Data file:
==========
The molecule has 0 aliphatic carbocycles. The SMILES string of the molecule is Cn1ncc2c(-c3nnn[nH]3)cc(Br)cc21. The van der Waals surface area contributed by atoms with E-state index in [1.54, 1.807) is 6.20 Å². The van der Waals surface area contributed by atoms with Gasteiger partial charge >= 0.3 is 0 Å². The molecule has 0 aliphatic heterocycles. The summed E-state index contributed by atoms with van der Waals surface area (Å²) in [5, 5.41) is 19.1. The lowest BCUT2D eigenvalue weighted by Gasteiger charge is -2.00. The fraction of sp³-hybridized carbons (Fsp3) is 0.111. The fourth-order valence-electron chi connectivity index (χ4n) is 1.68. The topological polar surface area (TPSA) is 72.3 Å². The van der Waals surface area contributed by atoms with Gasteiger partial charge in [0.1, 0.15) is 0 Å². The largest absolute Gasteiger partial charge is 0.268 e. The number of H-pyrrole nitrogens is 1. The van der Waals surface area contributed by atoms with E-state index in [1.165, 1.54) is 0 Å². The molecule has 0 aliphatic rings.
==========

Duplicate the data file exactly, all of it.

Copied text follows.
The molecule has 0 aliphatic carbocycles. The SMILES string of the molecule is Cn1ncc2c(-c3nnn[nH]3)cc(Br)cc21. The van der Waals surface area contributed by atoms with E-state index in [1.54, 1.807) is 6.20 Å². The van der Waals surface area contributed by atoms with Gasteiger partial charge >= 0.3 is 0 Å². The molecule has 0 aliphatic heterocycles. The summed E-state index contributed by atoms with van der Waals surface area (Å²) in [5, 5.41) is 19.1. The lowest BCUT2D eigenvalue weighted by Gasteiger charge is -2.00. The fraction of sp³-hybridized carbons (Fsp3) is 0.111. The fourth-order valence-electron chi connectivity index (χ4n) is 1.68. The topological polar surface area (TPSA) is 72.3 Å². The van der Waals surface area contributed by atoms with Gasteiger partial charge in [0.1, 0.15) is 0 Å². The largest absolute Gasteiger partial charge is 0.268 e. The number of H-pyrrole nitrogens is 1. The van der Waals surface area contributed by atoms with E-state index in [1.165, 1.54) is 0 Å². The molecule has 0 aliphatic rings.